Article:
City Council says no to bonding for new downtown library

A few people spend a quiet afternoon in the downtown Wichita Central Library on South Main.
A few people spend a quiet afternoon in the downtown Wichita Central Library on South Main. The Wichita Eagle

Wichita City Council members sent a clear message to their library board about a $29 million proposed new downtown library: Find the money for it and we’ll build it.

The council voted 5-2 Tuesday to solicit proposals for limited architectural schematics for the proposed library. With that vote, though, came a directive to the library board to find alternative funding sources for the library – a clear policy shift by the debt-riddled council away from original plans to issue general obligation bonds for the project.

Tuesday’s vote, with vice mayor Pete Meitzner and council member Jeff Blubaugh opposed, is intended to produce a set of schematic drawings for fundraising. That kind of outreach is now necessary after city officials determined last week that the new library would essentially max out the city’s general obligation bonding capacity, as first reported by the Eagle on Sunday. With water, sewer and road projects on the drawing board, the council refused Tuesday to run up its debt tab on the new library project.

Council members spoke for almost an hour, acknowledging the need and value of a new downtown library to replace the 1965 structure rife with climate-control and electrical problems.

The council’s not going to borrow money to build the new library, however. Council member Jeff Longwell said flatly that the city can’t handle the debt service for the new library right now.

“It would be criminal for us to raise our bond indebtedness to the level this library would force us to do over about seven years,” Longwell said.

Several other council members said their district advisory boards were opposed to bonding for a new library.

Some cited library attendance as evidence, with almost 300,000 people annually visiting the city’s Westlink branch library – a number basically equal to the shrinking attendance at the downtown library. The downtown numbers raise the possibility, council members said, of downsizing the central library to a branch.

Some of the alternative funding ideas include a two-year quarter-cent sales tax, donations and public-private partnerships.

Although several council members support turning the fate of the new library over to the voters, they’re not going to approve a single-issue referendum on the library. The new library would have to be packaged with other community projects, such as a pipeline to a new water source, to draw council approval for a vote.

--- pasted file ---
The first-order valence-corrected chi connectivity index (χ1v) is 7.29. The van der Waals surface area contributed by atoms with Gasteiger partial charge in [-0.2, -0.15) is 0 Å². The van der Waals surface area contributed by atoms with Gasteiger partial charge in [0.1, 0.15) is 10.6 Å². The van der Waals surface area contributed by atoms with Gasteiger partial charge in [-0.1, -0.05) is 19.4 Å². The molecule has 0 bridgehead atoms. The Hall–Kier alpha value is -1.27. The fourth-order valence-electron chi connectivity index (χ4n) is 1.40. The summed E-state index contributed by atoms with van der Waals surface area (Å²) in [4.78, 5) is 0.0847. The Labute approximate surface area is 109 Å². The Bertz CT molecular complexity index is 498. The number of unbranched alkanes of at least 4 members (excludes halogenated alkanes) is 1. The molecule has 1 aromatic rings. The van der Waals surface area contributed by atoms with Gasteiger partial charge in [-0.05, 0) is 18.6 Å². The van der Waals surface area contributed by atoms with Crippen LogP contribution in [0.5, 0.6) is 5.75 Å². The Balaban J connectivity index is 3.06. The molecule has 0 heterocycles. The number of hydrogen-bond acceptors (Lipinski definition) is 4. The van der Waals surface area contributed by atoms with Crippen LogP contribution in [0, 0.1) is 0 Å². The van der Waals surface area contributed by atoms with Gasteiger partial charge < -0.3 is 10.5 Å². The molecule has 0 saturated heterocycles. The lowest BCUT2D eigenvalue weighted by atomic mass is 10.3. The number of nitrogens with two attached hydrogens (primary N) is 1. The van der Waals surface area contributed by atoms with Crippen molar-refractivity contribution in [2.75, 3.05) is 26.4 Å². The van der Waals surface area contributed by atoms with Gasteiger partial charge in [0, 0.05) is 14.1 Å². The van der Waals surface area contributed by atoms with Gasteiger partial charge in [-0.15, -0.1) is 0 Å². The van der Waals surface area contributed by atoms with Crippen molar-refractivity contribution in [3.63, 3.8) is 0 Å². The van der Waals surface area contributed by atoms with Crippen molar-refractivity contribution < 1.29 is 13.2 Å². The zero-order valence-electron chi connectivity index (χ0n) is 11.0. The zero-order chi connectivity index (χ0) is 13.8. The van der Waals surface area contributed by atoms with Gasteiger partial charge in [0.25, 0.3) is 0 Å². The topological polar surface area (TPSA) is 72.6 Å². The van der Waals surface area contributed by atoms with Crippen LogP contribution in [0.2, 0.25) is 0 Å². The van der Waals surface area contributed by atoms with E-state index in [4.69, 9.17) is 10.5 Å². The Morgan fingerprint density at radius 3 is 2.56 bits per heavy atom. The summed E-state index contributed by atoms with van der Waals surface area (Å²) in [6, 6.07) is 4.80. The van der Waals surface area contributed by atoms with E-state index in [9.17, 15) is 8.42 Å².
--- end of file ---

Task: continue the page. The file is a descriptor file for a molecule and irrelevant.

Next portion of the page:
Steve Roberts, the library board’s president pro tem, said after the vote he was pleased by the council’s decision to move the library project forward.

“I really couldn’t take a guess at that,” Roberts said about the library’s fundraising prospects. But he was optimistic that voters might approve a sales tax, citing recent school bond issues.

Roberts was noncommittal about potential funding sources, saying, “I hate to tell the council how to fund what the council has to fund.”

Mayor Carl Brewer made an impassioned plea to a clearly split council to advance the library project, calling it essential to the education necessary for economic development.

“We can't say now is not the time. Twenty-five years from now will be too late. Fifteen years, 10 years will be too late,” the mayor said.

But Meitzner flatly refused to support the limited architectural services, which will cost the city between $200,000 and $500,000. The vice mayor objected to spending any more city money on a project so clearly in doubt.

“We don’t even know how we’re going to fund this project,” Meitzner said.

Where the fundraising responsibility falls for the new library isn’t clear. Some council members implied a team effort with the library board, but no direct commitments were made.

Roberts said the board would be interested in a sales tax referendum.

And he expressed optimism that the council would be willing to revisit the bonding ban in a year, once those architectural schematics are done.

“The economy might improve,” Roberts said.

Related stories from Wichita Eagle